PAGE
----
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My Vote Doesn’t Matter or Does It?


Goolsby, Smith Tie for Palestine Council Position

By Will Johnson
Messenger Reporter

PALESTINE – Every year during election time, the words “my vote doesn’t matter” will be heard on more than one occasion. While the Electoral College somewhat plays into this at the national level – at the local level – every ballot cast could make a difference.

Still not sure about this? Just ask Dana Goolsby or Doug Smith if one vote matters. Goolsby and Smith were and still are running for the Palestine City Council representing District Five. When the ballots were counted on Saturday, May 5, the unofficial results showed 77 votes for Goolsby and 77 votes for Smith.

Early voting showed 50 votes were cast for Goolsby while 43 were cast for Smith. On Election Day, Smith received 34 while Goolsby received 27.

So, now what? The first step would be to count mail-in ballots received which were postmarked before May 5 in an attempt to break the tie, according to the Texas Election Code.

Unfortunately, of the less than ten mail-in ballots received by the city, none pertained to District Five.

Because of this, the next step will be a recount if either Goolsby or Smith requests it.

“Currently, it’s a tie,” the City of Palestine’s Communications and Best Practices Officer Nate Smith said. “Therefore, in a tie, the city council can order a run-off election that has to be held within 30 days.”

Concerning a possible recount, Smith said either candidate could request a recount before 5 p.m. on May 10 “… or two days after the votes are canvassed which is Monday, May 14. They have until then to request a recount and they would have to pay for it themselves.”

If a recount is requested and the vote is still tied, Smith said it would likely result in a second election. If neither candidate requests a recount, the process moves to the run-off election.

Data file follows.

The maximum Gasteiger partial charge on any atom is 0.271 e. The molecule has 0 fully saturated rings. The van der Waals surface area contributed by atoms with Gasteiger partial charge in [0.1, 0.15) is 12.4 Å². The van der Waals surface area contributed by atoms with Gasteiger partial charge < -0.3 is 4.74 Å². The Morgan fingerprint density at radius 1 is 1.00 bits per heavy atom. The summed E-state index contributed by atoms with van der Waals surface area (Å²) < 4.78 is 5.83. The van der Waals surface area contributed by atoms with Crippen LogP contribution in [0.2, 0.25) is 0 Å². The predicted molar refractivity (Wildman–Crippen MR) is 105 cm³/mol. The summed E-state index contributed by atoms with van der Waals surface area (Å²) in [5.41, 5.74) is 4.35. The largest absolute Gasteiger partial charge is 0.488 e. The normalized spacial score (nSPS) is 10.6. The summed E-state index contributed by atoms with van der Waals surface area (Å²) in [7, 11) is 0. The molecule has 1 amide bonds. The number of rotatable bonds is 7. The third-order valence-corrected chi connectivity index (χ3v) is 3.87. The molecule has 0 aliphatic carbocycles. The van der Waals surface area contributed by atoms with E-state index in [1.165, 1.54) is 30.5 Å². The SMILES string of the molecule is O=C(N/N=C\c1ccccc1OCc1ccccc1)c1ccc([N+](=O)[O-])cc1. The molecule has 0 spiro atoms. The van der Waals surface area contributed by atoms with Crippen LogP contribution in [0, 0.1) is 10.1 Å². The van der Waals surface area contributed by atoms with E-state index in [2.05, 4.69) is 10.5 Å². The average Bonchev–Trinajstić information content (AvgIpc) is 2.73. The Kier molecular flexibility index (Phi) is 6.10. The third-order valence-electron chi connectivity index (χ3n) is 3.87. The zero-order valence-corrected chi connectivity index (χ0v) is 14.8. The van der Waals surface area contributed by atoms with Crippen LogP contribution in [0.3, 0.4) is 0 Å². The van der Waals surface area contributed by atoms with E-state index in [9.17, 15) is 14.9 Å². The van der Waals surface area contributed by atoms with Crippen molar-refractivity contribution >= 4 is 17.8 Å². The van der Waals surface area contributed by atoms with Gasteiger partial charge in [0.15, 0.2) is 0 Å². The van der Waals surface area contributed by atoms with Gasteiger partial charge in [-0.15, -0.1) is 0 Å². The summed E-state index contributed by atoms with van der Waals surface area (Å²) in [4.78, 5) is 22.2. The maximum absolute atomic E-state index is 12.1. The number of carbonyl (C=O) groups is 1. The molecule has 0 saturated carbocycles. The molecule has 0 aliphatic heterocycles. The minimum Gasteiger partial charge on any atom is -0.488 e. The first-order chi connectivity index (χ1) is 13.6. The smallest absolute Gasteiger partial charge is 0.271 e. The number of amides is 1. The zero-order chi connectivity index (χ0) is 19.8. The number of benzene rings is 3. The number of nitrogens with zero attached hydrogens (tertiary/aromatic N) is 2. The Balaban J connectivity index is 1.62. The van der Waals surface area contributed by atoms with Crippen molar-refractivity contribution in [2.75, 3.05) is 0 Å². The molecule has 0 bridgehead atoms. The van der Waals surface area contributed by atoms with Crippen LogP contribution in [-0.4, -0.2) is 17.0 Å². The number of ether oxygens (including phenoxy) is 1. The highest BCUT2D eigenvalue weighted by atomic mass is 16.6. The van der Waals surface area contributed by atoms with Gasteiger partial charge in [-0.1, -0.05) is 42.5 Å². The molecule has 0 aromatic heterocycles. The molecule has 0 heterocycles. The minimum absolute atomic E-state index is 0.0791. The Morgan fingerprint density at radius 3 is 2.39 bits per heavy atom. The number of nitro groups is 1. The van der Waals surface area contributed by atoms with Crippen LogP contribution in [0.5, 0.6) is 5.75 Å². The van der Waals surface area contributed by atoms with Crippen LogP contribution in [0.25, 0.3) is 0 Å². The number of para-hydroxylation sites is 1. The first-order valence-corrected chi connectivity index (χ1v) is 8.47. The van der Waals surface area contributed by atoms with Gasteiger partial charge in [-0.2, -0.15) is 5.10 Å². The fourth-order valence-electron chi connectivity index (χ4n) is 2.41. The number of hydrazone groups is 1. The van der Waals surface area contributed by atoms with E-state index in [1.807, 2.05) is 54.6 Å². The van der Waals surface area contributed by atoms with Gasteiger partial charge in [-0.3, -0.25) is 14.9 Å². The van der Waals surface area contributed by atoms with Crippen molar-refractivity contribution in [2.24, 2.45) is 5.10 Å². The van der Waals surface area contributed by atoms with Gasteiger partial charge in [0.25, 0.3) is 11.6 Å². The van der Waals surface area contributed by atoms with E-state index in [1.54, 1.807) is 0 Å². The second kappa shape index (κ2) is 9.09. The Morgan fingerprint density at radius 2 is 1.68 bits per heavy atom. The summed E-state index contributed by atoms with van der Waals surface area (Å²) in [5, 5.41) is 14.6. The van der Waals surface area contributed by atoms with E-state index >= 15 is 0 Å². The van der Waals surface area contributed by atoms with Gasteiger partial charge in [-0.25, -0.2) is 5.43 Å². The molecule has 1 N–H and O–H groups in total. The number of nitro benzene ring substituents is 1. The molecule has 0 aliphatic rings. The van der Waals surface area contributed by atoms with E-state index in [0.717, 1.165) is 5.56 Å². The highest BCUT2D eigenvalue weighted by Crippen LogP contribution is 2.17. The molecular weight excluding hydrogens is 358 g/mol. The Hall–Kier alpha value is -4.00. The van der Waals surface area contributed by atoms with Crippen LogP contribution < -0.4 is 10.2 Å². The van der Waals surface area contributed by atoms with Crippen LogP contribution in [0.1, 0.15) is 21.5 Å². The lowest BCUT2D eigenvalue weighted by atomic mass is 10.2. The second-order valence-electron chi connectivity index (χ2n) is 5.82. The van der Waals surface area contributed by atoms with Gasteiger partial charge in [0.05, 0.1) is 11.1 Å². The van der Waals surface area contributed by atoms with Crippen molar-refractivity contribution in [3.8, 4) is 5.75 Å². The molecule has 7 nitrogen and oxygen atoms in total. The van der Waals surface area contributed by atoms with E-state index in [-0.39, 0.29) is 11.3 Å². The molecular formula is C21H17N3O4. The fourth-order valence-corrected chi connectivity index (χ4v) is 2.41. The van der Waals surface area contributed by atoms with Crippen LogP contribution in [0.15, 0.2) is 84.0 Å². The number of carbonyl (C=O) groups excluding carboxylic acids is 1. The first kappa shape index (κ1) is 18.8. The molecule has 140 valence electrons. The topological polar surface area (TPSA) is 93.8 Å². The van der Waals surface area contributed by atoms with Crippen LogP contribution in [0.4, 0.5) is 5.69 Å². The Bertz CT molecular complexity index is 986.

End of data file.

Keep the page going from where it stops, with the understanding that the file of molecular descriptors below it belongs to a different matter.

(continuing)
“The election would have to be within 30 days of the council ordering the run-off (election). When they canvass the votes, it (the election) will probably be on the 14th and the election would have to be no later than 30 days after that,” Smith explained.

If a second election is held and the vote is still deadlocked, the Texas Election Code specifies other ways to resolve the debacle.

The first of these is for one of the candidates to simply drop out. This would give the election to the remaining candidate.

The second way is for the candidates to “cast lots”

The casting of lots simply put, is to determine an outcome by means normally considered as random, such as the rolling of dice or drawing names from a hat.

“The tying candidates may agree to cast lots to resolve the tie.  The agreement must be filed with the authority responsible for ordering the election.  That authority or, if the authority is a body, the body’s presiding officer, shall supervise the casting of lots,” according to Chapter Two, Section 2.002 (f) of the Texas Election Code.

Attempts to reach Dana Goolsby and Doug Smith were unsuccessful as of press time.

Will Johnson may be contacted via e-mail at wjohnson@messenger-news.com.